Is TV Too Youth Orientated | Action Aerials
Is TV Too Youth Orientated?
It is unsurprising that with the development of TV and the types of TV programmes shown on TV nowadays that there have been mixed reactions from different audiences when it comes to what is shown on our screens. More and more programmes and channels nowadays, especially when it comes to Freeview TV seem to be targeted at a younger demographic. Our question is, are the older generations being forgotten about for the sake of boosting viewing figures?
More people watch TV than ever before, especially younger children and young adults who regularly watch their favourite shows in larger groups, or share their TV viewing habits on social media, boosting the viewing figures of certain popular shows that are targeted specifically at younger people. Shows such as Love Island, Geordie Shore as well as The Voice Kids have all been made to target this demographic. Fewer TV shows and channels seem to be devoted solely to boosting the viewing figures of older audiences. A reason for this may be that older people already have favourite TV shows that cover a wider demographic and require little to no advertisement such as soap operas like Emmerdale, Coronation Street etc, as well as Strictly Come Dancing and others.
If we take a look at the current offering of the most popular shows on TV, you can see a trend in both the age of the contestants, characters or celebrities appearing on them, and it certainly points to a shift in favour of the younger groups.
Unlike shows like First Dates and Undateables which are watched by people of all ages, Love Island was designed solely to capture the imagination of young people. The show is based around a group of young strangers who are looking for love, and who are paired with other people in the hopes of finding a solemate. Along the way many trials and tribulations are thrown in the mix to add drama into the show, and cliffhangers are used at the end of each episode as well as a couple being voted off each week. The vote off leads to a lot of young people sharing their reactions on social media, boosting the shows audience even further. The high viewing figures have surely secured Love Island a return for another year at least.
Now a staple of British TV every year, The Apprentice focuses around Sir Alan Sugar, a wealthy billionaire who is looking to find a new apprentice to hire to join his company, securing themselves a multi-million pound contract in the process. In recent years, instead of the older judging panel, newer judges have been added to replace older, retiring judges and the contestants age ranges have reduced drastically.
Now more and more younger people with less experience are appearing on the show, rather than a mixed age group that would have been apparent in series gone by. This begs the question, are the contestants who are younger being favoured over more experienced and proven candidates for the sake of improving the young audience, knowing full well that the older demographic will continue to watch regardless. This change in the age of candidates has seen the standard of excellence of each apprentices drop over the last few years, to a point where in our opinion the show has lost track of its real purpose.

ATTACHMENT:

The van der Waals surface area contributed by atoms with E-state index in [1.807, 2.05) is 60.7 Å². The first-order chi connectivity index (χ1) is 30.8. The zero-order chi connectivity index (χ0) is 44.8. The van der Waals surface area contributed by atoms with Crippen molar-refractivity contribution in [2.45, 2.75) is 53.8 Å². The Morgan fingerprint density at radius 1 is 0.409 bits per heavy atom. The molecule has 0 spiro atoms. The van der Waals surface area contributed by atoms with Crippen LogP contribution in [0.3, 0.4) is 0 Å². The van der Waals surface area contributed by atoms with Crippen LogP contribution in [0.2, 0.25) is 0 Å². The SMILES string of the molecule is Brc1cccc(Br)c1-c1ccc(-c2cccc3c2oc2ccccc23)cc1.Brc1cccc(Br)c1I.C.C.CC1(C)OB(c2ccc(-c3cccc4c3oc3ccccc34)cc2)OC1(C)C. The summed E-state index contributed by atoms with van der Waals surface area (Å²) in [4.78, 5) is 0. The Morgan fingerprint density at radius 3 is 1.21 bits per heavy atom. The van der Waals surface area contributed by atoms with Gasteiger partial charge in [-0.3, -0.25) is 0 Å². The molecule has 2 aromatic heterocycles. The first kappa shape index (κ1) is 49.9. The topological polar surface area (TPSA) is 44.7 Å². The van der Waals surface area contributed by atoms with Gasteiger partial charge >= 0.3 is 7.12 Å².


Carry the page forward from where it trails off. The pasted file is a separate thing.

Up until around 2016, the X Factor and other talent shows only allowed contestants who were 16 or 18+ to enter. One of the main reasons for this, especially when it comes to singing is that there is no way of proving if the contestants voice will continue to be as good as they develop into adulthood, and judges thought that giving out negative criticism to younger people would be very hard and cause a lot of upset. In April 2017 this all changed when former X Factor winner Liam Payne, formerly of One Direction campaigned for The X Factor to lower its entry age to 14. This was subsequently approved and changed for the ongoing 2017 season. Questions were asked over whether this was a deliberate scheme by Liam, who worked with Simon Cowell the original creator of the show, to try to bring in younger talent, who tend to bring in more revenue from their brand and music records than older winners.
Older people tend to be given a negative stigma by the show, with many of the judges publically saying that they don't want to coach the Over 45's category. This to us is an indication that the shows producers, the TV channel, and everyone affiliated with the X Factor is quite bias towards manufacturing a younger winner, in the hopes of generating more money from it.
If you look at the winners of the show over the last several years, most of them have been in the younger category or a group as opposed to an over 45, with most over 45s being picked trivially to bring comical influence to the show, with acts such as Wagner in the past being picked over better over 45 contestants even in the shows finals. You just wonder how much the X Factor is fixed to manufacture a winner from the first audience through to the final.
There's Still Hope For The Older Generation
Despite the abundance of kids channels and shows aimed at adolescents, there is still hope for the older generation. New shows in the UK and overseas such as The Voice Senior, being trialled in Belgium, are aimed solely at an older audience. The same can be said for many of ITV's new dramas and documentaries which seem to take a more classical approach and are aimed at more mature scenarios than many other channels.